President wants welcome mat for diaspora Latvians

  • 2004-02-12
  • Baltic News Service
RIGA - With the country facing a devastatingly low birth rate, President Vaira Vike-Freiberga stated her belief that that the Baltic state should reach out to the Latvian diaspora abroad that want to return to their homeland. The president stressed that people of Latvian heritage living in Siberia require assistance when settling down in the Baltic nation.

An interview with the Latvian president published in the official state newspaper Latvijas Vestnesis on Feb. 5 revealed that Vike-Freiberga believes that one of the state ministries should be tasked with collecting information about the Latvians abroad and their wishes to return to their homeland.
"We must develop a specific plan here on the ministerial level," said the Latvian president.
"Those who want to return to Latvia should first of all be assisted with covering the travel expenses. Assistance should be offered for buying apartments in Latvia. Of course, local governments claim that everything has been privatized, [that they] have nothing to give these people," Vike-Freiberga said.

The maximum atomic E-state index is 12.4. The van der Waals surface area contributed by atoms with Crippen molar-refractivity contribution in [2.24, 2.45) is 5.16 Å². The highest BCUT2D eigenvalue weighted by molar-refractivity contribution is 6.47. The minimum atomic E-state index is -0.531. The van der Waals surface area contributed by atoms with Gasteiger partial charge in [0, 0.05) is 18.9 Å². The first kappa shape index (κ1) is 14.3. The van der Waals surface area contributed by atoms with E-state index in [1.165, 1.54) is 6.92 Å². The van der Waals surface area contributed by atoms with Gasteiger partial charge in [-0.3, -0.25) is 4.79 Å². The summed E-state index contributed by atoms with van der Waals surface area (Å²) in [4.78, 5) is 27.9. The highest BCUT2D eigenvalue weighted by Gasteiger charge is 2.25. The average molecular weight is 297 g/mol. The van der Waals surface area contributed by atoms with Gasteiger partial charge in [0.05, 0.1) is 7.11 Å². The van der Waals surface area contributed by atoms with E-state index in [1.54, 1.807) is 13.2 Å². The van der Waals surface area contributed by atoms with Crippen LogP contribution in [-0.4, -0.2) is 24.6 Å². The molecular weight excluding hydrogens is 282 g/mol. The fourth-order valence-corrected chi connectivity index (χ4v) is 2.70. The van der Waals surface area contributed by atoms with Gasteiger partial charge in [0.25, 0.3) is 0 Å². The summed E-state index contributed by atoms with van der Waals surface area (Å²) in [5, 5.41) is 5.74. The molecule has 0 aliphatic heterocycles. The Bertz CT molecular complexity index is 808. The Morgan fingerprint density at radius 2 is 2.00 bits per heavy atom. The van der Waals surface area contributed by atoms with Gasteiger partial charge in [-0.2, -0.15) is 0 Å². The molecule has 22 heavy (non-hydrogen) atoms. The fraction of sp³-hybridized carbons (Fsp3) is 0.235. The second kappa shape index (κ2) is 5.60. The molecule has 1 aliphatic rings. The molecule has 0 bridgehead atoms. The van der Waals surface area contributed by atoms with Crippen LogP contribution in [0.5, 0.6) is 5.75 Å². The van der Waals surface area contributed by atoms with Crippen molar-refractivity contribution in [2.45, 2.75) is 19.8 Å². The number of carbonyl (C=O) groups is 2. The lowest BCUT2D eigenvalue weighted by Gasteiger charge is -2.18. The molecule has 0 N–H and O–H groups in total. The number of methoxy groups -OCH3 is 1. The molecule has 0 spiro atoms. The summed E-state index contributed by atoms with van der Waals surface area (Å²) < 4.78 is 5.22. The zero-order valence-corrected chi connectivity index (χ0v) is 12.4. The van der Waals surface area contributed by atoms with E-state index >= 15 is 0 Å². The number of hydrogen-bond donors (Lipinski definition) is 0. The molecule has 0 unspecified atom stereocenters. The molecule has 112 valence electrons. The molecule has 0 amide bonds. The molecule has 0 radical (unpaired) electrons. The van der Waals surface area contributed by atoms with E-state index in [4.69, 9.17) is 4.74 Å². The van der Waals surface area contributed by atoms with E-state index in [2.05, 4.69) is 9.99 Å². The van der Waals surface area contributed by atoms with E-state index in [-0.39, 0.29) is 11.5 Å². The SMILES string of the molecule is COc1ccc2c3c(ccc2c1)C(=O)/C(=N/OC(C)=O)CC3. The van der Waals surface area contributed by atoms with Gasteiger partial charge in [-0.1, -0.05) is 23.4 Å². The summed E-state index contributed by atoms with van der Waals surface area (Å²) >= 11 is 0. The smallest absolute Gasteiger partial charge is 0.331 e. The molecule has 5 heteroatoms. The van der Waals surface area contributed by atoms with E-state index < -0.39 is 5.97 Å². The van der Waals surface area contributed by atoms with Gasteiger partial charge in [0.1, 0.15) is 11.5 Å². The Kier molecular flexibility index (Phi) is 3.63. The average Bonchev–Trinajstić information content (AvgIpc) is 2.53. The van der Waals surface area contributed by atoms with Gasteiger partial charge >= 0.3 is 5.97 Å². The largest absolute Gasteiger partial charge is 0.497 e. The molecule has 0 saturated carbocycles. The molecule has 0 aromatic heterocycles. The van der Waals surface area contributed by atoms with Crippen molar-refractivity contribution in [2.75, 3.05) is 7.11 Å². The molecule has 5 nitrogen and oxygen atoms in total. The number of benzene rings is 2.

"But we need apartments for the poor and for those Latvians who want to return from Siberia. They cannot solve the problem alone, as prices for apartments are rising constantly," she added.
The president said that foreign assistance might also be involved in solving this problem.
"I just spoke to an American congressman in Stockholm. He would be prepared to raise this issue at the U.S. Congress. But we must ourselves come forward with a government initiative," Vike-Freiberga said.
Speaking of Western compatriots, Vike-Freiberga, who has spent most of her life in Canada, explained that she would like to see retirement-aged people return to Latvia.
"I would, of course, like to see the Latvian pensioners in the West to sell their homes, take all their savings and return to Latvia and buy themselves a home here. Of course, there are not millions of such people, but Latvia is a small country and the return of each and every person is important," Vike-Freiberga said.